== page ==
In addition to the Arctic, Hanlon has visited all of the continents and has summited the highest points including Mount Everest in 2007. He has worked as an expedition physician in Alaska, Greenland, Antarctica, Tanzania, Russia, Argentina, Chile, West Papua, Nepal and Australia.

 

A year before his Hauling for Health project, Hanlon skied 730 kilometres across Traverse Lake Baikal in Siberia.

 

His affinity for mountains has brought him to mountainous regions around the world and into the most secluded pockets of humanity. His biggest passion is spending time with nomadic people living in those areas.

 

“Through a love of the mountains evolved to going to high mountains and then going to higher mountains. I got much more interested in the people who live in those mountains.” He said the people are connected to their landscape and environment and many of them have very little access to health care or have never seen a physician in their life.

 

Hanlon spent 70 days walking through northwestern Afghanistan seeking out Kuchis nomads. The nomads live 5,000 metres above sea level year round and have six months of winter with deep snow. He admired the nomads’ minimalistic lifestyle and said western cultures can learn from these cultures.

 

“Everything they use or carry, they use. All those plastic bottles we drink, imagine carrying them every day.” 

 

Hanlon said some nomads walk seven days to the nearest clinic only to discover that no doctor is on duty.

 

“Generally in those areas, even if you have a dental abscess or infection, you could die for lack of health care.” He also adds that one in five women die in childbirth.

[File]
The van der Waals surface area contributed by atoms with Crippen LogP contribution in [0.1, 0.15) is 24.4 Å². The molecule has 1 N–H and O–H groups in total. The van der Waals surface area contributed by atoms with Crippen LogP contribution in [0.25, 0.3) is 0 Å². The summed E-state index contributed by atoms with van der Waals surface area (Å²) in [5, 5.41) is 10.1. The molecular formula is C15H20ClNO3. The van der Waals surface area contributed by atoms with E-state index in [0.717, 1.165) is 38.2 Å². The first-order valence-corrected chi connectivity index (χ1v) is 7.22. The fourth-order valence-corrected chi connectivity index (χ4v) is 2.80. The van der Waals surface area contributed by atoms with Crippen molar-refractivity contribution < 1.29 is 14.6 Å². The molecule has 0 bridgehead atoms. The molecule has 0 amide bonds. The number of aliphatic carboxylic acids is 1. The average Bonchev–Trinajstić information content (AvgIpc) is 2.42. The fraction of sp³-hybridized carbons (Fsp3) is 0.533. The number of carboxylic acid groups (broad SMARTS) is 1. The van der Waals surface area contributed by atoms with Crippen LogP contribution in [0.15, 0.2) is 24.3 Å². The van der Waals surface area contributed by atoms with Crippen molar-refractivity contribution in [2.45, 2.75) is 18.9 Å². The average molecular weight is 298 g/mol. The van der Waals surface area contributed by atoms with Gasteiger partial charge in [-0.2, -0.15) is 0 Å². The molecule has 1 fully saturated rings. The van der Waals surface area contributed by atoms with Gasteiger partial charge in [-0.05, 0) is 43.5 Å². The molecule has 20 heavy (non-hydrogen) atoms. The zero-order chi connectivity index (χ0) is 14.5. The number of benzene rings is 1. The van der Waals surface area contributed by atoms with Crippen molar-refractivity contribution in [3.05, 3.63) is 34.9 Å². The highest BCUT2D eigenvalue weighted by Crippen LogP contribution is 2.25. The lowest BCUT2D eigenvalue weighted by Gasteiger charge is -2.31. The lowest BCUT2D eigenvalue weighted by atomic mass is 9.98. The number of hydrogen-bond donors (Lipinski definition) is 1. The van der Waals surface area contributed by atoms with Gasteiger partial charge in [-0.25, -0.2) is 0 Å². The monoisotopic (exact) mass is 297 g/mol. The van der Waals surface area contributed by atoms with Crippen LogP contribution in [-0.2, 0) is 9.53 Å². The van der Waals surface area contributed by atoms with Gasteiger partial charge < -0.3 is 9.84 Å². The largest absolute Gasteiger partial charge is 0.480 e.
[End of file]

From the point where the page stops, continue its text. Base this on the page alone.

“They’re very high need. They have a reason to live where they are, but they need better health care to support their survival.” He said health challenges among the Kuchis nomads and other remote regions in the world are sometimes very similar to the health challenges of some of Canada’s Indigenous peoples.

 

Hanlon is thankful for the flexibility at his Cochrane clinic that allowed him to practice and travel when he needed to. He said working in two parts of the world - the developed world and the developing world - allowed him to appreciate how fortunate Canadians are to have an ‘affluent’ health system. He said he would return from these adventures physically exhausted, but mentally recharged.

 

On one such adventure Hanlon found himself in a near death, dangerous situation. Hanlon and two others were climbing Mount Carstensz, the highest peak in Oceania on the island of Papua New Guinea. While scaling the limestone monolith the hillside started to move and a mudslide pulled the three of them into a raging river.

 

Hanlon broke four ribs and was afraid he would develop pneumothorax, a condition that occurs when air leaks into the space between your lungs and chest wall. The trio slept by a river and Hanlon, who was anesthetized with painkillers at the time, remembers it would take him more than an hour to go from lying down to standing up. The two others he was with were local to the area. Hanlon remembers how the men easily maneuvered through the dense jungle with only bare feet.

 

“They were so naturally able to move around and I had my fancy western climbing boots that were totally useless.” The trio walked for four days and found a landing strip where Hanlon was transported to Jakarta, Indonesia to receive treatment.

 

After he completes Hauling for Health, Hanlon hopes to spend some time in Geneva, Switzerland at the World Health Organization’s headquarters. He will continue to advocate for nomadic mountain people and will continue to hang his hat, or stethoscope, at his Cochrane home.

 

“I love Cochrane. I love living in Cochrane.”